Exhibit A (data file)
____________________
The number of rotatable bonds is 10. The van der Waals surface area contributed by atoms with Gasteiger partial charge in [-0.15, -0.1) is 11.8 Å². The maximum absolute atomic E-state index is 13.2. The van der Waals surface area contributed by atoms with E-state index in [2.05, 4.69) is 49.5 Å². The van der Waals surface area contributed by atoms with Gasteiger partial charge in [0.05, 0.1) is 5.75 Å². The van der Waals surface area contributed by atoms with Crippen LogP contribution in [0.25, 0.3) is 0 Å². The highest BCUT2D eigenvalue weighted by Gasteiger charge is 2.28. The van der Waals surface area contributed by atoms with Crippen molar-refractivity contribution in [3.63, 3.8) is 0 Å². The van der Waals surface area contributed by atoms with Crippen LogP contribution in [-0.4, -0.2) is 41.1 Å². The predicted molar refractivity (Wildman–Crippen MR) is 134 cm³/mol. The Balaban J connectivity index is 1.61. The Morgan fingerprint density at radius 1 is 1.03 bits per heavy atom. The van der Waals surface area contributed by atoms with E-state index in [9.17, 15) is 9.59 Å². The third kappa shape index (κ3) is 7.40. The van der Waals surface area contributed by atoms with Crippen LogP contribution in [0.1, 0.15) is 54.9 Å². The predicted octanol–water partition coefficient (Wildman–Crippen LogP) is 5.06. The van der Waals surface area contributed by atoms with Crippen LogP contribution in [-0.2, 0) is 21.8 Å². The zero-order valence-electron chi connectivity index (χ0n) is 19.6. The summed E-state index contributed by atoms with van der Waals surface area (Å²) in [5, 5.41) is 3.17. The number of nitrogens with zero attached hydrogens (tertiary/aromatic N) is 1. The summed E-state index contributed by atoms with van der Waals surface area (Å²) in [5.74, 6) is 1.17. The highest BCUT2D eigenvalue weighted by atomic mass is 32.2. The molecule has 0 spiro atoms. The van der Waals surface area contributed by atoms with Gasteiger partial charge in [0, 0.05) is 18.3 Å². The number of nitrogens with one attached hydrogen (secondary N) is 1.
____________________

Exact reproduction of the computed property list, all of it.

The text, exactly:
The number of rotatable bonds is 10. The van der Waals surface area contributed by atoms with Gasteiger partial charge in [-0.15, -0.1) is 11.8 Å². The maximum absolute atomic E-state index is 13.2. The van der Waals surface area contributed by atoms with E-state index in [2.05, 4.69) is 49.5 Å². The van der Waals surface area contributed by atoms with Gasteiger partial charge in [0.05, 0.1) is 5.75 Å². The van der Waals surface area contributed by atoms with Crippen LogP contribution in [0.25, 0.3) is 0 Å². The highest BCUT2D eigenvalue weighted by Gasteiger charge is 2.28. The van der Waals surface area contributed by atoms with Crippen molar-refractivity contribution in [3.63, 3.8) is 0 Å². The van der Waals surface area contributed by atoms with Crippen LogP contribution in [-0.4, -0.2) is 41.1 Å². The predicted molar refractivity (Wildman–Crippen MR) is 134 cm³/mol. The Balaban J connectivity index is 1.61. The Morgan fingerprint density at radius 1 is 1.03 bits per heavy atom. The van der Waals surface area contributed by atoms with E-state index in [9.17, 15) is 9.59 Å². The third kappa shape index (κ3) is 7.40. The van der Waals surface area contributed by atoms with Crippen LogP contribution in [0.1, 0.15) is 54.9 Å². The predicted octanol–water partition coefficient (Wildman–Crippen LogP) is 5.06. The van der Waals surface area contributed by atoms with Crippen LogP contribution in [-0.2, 0) is 21.8 Å². The zero-order valence-electron chi connectivity index (χ0n) is 19.6. The summed E-state index contributed by atoms with van der Waals surface area (Å²) in [5, 5.41) is 3.17. The number of nitrogens with zero attached hydrogens (tertiary/aromatic N) is 1. The summed E-state index contributed by atoms with van der Waals surface area (Å²) in [5.74, 6) is 1.17. The highest BCUT2D eigenvalue weighted by atomic mass is 32.2. The molecule has 0 spiro atoms. The van der Waals surface area contributed by atoms with Gasteiger partial charge in [0, 0.05) is 18.3 Å². The number of nitrogens with one attached hydrogen (secondary N) is 1.